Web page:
Lawyers for yoga store slaying suspect Brittany Norwood are exploring whether to argue that she is not criminally responsible for the crime because of mental illness, according to a court hearing Wednesday in the case.
The lawyers told Montgomery County Circuit Judge Robert A. Greenberg that they are speaking with mental health experts who could testify at Norwood’s trial.
In Maryland, the so-called “insanity defense” is known as NCR, or Not Criminally Responsible. It asserts that, because of a mental disorder or mental retardation, a suspect lacked the capacity to appreciate that his or or conduct was illegal or lacked the capacity to “conform that conduct to the requirements of law,” according to statutory definitions.
“We contemplate that there probably will be more than one” mental health expert, Christopher Griffiths, a lawyer for Norwood, told Greenberg. “And we are not at a point yet in our investigation of a potential NCR defense that we feel that we can name an expert.”
Because of that, Griffiths said, he likely will ask Greenberg to extend the time in which he must tell prosecutors who the expert or experts would be. That request could push back the trial, which currently is scheduled to begin Oct. 24.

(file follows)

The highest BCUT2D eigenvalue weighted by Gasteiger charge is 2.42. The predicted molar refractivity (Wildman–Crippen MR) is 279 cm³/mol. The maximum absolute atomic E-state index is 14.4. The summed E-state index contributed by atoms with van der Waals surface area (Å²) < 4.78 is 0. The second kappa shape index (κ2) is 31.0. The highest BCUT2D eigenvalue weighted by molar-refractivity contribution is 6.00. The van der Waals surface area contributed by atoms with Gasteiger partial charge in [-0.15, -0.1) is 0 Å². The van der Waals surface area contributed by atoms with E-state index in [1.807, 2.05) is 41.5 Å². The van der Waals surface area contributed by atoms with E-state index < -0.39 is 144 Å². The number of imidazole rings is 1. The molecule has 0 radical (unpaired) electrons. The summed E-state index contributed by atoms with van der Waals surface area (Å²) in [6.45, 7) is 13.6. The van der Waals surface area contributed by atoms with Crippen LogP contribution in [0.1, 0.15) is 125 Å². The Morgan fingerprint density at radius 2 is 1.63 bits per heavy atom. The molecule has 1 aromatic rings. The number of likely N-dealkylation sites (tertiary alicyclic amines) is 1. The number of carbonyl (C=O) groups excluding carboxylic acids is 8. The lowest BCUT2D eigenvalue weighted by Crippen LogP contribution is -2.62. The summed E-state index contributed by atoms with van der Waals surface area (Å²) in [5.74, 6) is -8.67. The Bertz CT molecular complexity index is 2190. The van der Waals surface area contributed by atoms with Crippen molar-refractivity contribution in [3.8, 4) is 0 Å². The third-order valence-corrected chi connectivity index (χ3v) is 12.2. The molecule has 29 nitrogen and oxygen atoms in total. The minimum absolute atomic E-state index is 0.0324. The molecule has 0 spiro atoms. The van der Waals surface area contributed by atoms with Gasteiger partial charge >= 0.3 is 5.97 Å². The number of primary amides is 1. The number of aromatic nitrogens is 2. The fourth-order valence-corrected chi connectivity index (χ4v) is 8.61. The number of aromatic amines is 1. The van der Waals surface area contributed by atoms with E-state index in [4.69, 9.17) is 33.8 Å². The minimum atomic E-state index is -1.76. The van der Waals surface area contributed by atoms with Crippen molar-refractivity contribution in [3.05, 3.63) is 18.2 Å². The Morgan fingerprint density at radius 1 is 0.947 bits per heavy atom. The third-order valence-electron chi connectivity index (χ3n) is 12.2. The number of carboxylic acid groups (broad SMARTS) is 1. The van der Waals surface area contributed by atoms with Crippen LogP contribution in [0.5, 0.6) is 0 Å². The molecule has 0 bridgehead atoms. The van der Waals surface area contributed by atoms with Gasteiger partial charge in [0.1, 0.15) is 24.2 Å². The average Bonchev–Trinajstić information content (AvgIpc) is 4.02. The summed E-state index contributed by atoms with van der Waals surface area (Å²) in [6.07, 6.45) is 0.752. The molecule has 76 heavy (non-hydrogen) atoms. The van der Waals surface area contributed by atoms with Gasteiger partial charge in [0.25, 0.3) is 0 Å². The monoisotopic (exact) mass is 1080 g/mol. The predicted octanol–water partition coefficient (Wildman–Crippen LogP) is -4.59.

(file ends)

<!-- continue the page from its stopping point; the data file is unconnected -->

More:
Norwood is accused of killing coworker Jayna Murray in March inside the Lululemon Athletica store along central Bethesda’s high-end shopping district. Prosecutors have said the two probably argued that night over whether Norwood tried to steal items from the store. Prosecutors also said that in the days after the killing, Norwood concocted an elaborate cover-up and maintained that she and Murray were attacked by two masked men who slipped into the store after closing time.
Norwood, wearing a tan prison jumpsuit, appeared at the hearing, but did not speak.
Douglas Wood, another lawyer for her, told Greenberg that he intends to challenge five interviews that Norwood had with detectives, presumably to exclude their use at trial. Wood and Griffiths declined to comment after the hearing.
Montgomery County State’s Attorney John McCarthy, who is trying the case, told Greenberg he intends to introduce evidence showing that Norwood and Murray discussed the possible theft.
“It was part and parcel of what we think served to be a motive to what ultimately transpired that particular night,” McCarthy said.